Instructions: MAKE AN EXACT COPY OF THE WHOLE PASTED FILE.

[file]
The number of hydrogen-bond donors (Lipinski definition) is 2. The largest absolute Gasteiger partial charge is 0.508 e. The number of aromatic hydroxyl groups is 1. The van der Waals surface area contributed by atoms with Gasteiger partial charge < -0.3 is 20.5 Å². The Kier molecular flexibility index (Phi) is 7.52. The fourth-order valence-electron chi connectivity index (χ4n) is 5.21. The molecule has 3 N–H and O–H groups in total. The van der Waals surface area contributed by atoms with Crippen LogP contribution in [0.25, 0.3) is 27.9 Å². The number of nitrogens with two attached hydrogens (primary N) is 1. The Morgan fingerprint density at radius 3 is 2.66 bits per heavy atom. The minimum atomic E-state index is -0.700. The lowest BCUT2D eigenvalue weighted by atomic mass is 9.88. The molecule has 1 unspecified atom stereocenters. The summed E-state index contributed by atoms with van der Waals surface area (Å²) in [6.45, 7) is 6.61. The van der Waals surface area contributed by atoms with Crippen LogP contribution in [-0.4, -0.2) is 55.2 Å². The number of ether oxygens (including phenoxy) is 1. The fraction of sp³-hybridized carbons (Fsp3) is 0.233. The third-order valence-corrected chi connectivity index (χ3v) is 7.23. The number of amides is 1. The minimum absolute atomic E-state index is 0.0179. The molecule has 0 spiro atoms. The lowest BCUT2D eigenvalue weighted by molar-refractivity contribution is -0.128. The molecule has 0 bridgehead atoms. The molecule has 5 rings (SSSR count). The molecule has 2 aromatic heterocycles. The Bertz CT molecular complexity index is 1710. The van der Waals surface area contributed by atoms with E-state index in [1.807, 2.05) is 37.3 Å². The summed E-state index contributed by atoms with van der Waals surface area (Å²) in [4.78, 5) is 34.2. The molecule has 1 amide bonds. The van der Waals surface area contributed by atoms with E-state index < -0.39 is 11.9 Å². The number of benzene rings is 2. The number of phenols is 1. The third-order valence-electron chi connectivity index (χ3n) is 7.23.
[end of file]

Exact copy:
The number of hydrogen-bond donors (Lipinski definition) is 2. The largest absolute Gasteiger partial charge is 0.508 e. The number of aromatic hydroxyl groups is 1. The van der Waals surface area contributed by atoms with Gasteiger partial charge < -0.3 is 20.5 Å². The Kier molecular flexibility index (Phi) is 7.52. The fourth-order valence-electron chi connectivity index (χ4n) is 5.21. The molecule has 3 N–H and O–H groups in total. The van der Waals surface area contributed by atoms with Crippen LogP contribution in [0.25, 0.3) is 27.9 Å². The number of nitrogens with two attached hydrogens (primary N) is 1. The Morgan fingerprint density at radius 3 is 2.66 bits per heavy atom. The minimum atomic E-state index is -0.700. The lowest BCUT2D eigenvalue weighted by atomic mass is 9.88. The molecule has 1 unspecified atom stereocenters. The summed E-state index contributed by atoms with van der Waals surface area (Å²) in [6.45, 7) is 6.61. The van der Waals surface area contributed by atoms with Crippen LogP contribution in [-0.4, -0.2) is 55.2 Å². The number of ether oxygens (including phenoxy) is 1. The fraction of sp³-hybridized carbons (Fsp3) is 0.233. The third-order valence-corrected chi connectivity index (χ3v) is 7.23. The number of amides is 1. The minimum absolute atomic E-state index is 0.0179. The molecule has 0 spiro atoms. The lowest BCUT2D eigenvalue weighted by molar-refractivity contribution is -0.128. The molecule has 0 bridgehead atoms. The molecule has 5 rings (SSSR count). The molecule has 2 aromatic heterocycles. The Bertz CT molecular complexity index is 1710. The van der Waals surface area contributed by atoms with E-state index in [1.807, 2.05) is 37.3 Å². The summed E-state index contributed by atoms with van der Waals surface area (Å²) in [4.78, 5) is 34.2. The molecule has 1 amide bonds. The van der Waals surface area contributed by atoms with E-state index < -0.39 is 11.9 Å². The number of benzene rings is 2. The number of phenols is 1. The third-order valence-electron chi connectivity index (χ3n) is 7.23.